Designing for sustainability

Sustainable design, green building, or whatever one calls it, is here to stay. Originally lead by Wal-Mart, retailers brought sustainability to critical mass by demanding suppliers pay more attention to the precepts of sustainable design.

But designing for sustainability is not only about reducing energy and the carbon footprint of a facility. It is just as important to provide a healthy and safe environment for the people working in the building. For example, a bakery in a hot climate may get sustainable design points for providing spot cooling with conditioned air in work zones within the bake shop; a facility in a northern climate with the same design is less likely to get credit.

The main metric for sustainability in the US is  Leadership in Energy and Environmental Design (LEED) as established by the US Green Building Council (USGBC). In recent years, the USGBC rating system has made it more difficult for process operations to achieve LEED certification, as the processes themselves have to be included in the analysis.

Nonetheless, certification is attainable through good design and innovative solutions that ensure the work environment is comfortable for employees and the impact on the environment is beneficial. Points are awarded for such solutions that also create opportunities for the industry to improve the environment.

Proper planning recommendations

Bakers who address these changes while planning a new or expanded project can benefit from outside help. Site location consultants with significant food industry experience will likely provide a substantial ROI because they understand the markets, can complete much of the upfront legwork on a confidential basis and can help bakers avoid the pitfalls of incentive negotiations. For confidential projects,  working with a third-party specialist can help protect the project until it’s time to buy the land.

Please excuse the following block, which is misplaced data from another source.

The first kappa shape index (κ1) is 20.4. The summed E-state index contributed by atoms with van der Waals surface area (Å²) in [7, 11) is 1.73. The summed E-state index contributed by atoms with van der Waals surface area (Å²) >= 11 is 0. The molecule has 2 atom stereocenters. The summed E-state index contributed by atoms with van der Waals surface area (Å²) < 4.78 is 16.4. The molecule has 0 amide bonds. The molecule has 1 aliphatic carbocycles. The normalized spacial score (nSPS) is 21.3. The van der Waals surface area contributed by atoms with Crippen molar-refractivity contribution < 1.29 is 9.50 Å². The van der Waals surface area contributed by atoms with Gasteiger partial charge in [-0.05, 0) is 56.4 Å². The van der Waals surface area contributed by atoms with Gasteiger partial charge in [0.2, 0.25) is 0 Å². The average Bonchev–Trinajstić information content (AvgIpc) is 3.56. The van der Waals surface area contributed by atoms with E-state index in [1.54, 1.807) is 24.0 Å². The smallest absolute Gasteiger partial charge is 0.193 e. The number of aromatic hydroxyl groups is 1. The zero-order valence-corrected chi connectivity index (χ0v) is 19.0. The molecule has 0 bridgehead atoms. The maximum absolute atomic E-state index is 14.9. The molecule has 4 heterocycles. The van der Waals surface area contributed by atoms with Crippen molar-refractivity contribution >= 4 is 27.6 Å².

Vendors are always ready to assist in adapting their automation to suit a bakery’s needs. Getting them involved early and asking the right questions are vital to an effective process. To get a clear idea of the most challenging topics and what bakers and vendors are facing, check out the Bakery Industry Forum at for white papers on collaborative research efforts since 2007.

Sustainable design is good design, and pursuing official certification is up to that bakery. It does not always cost more, and it provides a better work environment for associates and may result in less turnover and better productivity.

The trends in capital investment for new or expanded facilities are all about continuous improvement in quality, profitability and the environment. And after all — isn’t that what we all strive for?   

Editor’s Note: Mike Pierce is the president of The Austin Co., Cleveland, OH. Mr. Pierce is a member of ASB, BEMA, ABA and the Baking Industry Forum.